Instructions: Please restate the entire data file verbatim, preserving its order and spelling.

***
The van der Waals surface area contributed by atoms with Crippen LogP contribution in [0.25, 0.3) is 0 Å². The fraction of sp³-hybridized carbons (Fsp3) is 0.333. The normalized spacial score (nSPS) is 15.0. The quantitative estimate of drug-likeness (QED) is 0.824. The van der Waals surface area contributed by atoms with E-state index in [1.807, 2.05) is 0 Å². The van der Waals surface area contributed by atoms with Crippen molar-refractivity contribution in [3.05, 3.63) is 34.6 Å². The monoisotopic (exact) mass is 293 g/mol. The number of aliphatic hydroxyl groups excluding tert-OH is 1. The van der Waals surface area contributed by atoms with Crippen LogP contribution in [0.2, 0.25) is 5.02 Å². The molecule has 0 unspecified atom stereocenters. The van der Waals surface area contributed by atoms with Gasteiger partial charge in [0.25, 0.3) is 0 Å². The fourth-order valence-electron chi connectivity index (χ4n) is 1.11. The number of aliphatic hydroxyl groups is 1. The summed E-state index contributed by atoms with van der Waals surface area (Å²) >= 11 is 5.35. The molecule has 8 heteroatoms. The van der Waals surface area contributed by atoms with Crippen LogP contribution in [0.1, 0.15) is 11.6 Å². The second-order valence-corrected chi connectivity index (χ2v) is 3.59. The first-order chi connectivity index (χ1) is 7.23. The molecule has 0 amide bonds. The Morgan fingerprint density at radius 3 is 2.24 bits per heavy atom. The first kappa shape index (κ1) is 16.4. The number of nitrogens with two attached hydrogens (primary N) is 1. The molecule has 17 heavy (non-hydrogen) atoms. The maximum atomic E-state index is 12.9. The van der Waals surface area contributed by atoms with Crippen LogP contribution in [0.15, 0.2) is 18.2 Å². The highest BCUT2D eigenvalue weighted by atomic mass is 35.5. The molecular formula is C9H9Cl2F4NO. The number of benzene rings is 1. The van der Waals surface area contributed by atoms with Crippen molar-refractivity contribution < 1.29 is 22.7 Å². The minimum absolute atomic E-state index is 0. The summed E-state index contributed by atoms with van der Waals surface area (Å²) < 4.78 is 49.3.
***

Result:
The van der Waals surface area contributed by atoms with Crippen LogP contribution in [0.25, 0.3) is 0 Å². The fraction of sp³-hybridized carbons (Fsp3) is 0.333. The normalized spacial score (nSPS) is 15.0. The quantitative estimate of drug-likeness (QED) is 0.824. The van der Waals surface area contributed by atoms with E-state index in [1.807, 2.05) is 0 Å². The van der Waals surface area contributed by atoms with Crippen molar-refractivity contribution in [3.05, 3.63) is 34.6 Å². The monoisotopic (exact) mass is 293 g/mol. The number of aliphatic hydroxyl groups excluding tert-OH is 1. The van der Waals surface area contributed by atoms with Crippen LogP contribution in [0.2, 0.25) is 5.02 Å². The molecule has 0 unspecified atom stereocenters. The van der Waals surface area contributed by atoms with Gasteiger partial charge in [0.25, 0.3) is 0 Å². The fourth-order valence-electron chi connectivity index (χ4n) is 1.11. The number of aliphatic hydroxyl groups is 1. The summed E-state index contributed by atoms with van der Waals surface area (Å²) >= 11 is 5.35. The molecule has 8 heteroatoms. The van der Waals surface area contributed by atoms with Crippen LogP contribution in [0.1, 0.15) is 11.6 Å². The second-order valence-corrected chi connectivity index (χ2v) is 3.59. The first-order chi connectivity index (χ1) is 7.23. The molecule has 0 amide bonds. The Morgan fingerprint density at radius 3 is 2.24 bits per heavy atom. The first kappa shape index (κ1) is 16.4. The number of nitrogens with two attached hydrogens (primary N) is 1. The molecule has 17 heavy (non-hydrogen) atoms. The maximum atomic E-state index is 12.9. The van der Waals surface area contributed by atoms with Crippen LogP contribution in [0.15, 0.2) is 18.2 Å². The highest BCUT2D eigenvalue weighted by atomic mass is 35.5. The molecular formula is C9H9Cl2F4NO. The number of benzene rings is 1. The van der Waals surface area contributed by atoms with Crippen molar-refractivity contribution < 1.29 is 22.7 Å². The minimum absolute atomic E-state index is 0. The summed E-state index contributed by atoms with van der Waals surface area (Å²) < 4.78 is 49.3.